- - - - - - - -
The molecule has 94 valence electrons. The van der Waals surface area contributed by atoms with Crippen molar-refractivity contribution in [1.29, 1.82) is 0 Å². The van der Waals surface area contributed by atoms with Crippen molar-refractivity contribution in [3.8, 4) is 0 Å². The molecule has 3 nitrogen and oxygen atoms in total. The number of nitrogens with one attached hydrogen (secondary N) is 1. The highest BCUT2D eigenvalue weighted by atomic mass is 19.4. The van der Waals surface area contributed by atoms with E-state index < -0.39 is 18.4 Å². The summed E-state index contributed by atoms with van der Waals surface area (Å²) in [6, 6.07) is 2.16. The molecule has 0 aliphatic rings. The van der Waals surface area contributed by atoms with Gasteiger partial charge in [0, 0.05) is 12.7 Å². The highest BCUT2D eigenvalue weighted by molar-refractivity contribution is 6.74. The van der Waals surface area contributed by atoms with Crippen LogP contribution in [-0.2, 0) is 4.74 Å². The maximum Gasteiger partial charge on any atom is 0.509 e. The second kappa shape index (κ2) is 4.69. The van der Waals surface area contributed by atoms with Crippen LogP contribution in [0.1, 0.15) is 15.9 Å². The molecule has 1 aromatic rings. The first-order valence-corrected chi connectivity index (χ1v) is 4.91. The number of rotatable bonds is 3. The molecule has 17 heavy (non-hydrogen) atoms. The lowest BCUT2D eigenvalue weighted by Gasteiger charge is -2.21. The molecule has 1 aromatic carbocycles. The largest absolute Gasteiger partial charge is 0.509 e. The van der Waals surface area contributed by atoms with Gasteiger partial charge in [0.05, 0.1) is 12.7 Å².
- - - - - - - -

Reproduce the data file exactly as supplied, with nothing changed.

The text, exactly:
The molecule has 94 valence electrons. The van der Waals surface area contributed by atoms with Crippen molar-refractivity contribution in [1.29, 1.82) is 0 Å². The van der Waals surface area contributed by atoms with Crippen molar-refractivity contribution in [3.8, 4) is 0 Å². The molecule has 3 nitrogen and oxygen atoms in total. The number of nitrogens with one attached hydrogen (secondary N) is 1. The highest BCUT2D eigenvalue weighted by atomic mass is 19.4. The van der Waals surface area contributed by atoms with E-state index < -0.39 is 18.4 Å². The summed E-state index contributed by atoms with van der Waals surface area (Å²) in [6, 6.07) is 2.16. The molecule has 0 aliphatic rings. The van der Waals surface area contributed by atoms with Gasteiger partial charge in [0, 0.05) is 12.7 Å². The highest BCUT2D eigenvalue weighted by molar-refractivity contribution is 6.74. The van der Waals surface area contributed by atoms with Crippen LogP contribution in [-0.2, 0) is 4.74 Å². The maximum Gasteiger partial charge on any atom is 0.509 e. The second kappa shape index (κ2) is 4.69. The van der Waals surface area contributed by atoms with Crippen LogP contribution in [0.1, 0.15) is 15.9 Å². The molecule has 1 aromatic rings. The first-order valence-corrected chi connectivity index (χ1v) is 4.91. The number of rotatable bonds is 3. The molecule has 17 heavy (non-hydrogen) atoms. The lowest BCUT2D eigenvalue weighted by Gasteiger charge is -2.21. The molecule has 1 aromatic carbocycles. The largest absolute Gasteiger partial charge is 0.509 e. The van der Waals surface area contributed by atoms with Gasteiger partial charge in [0.05, 0.1) is 12.7 Å².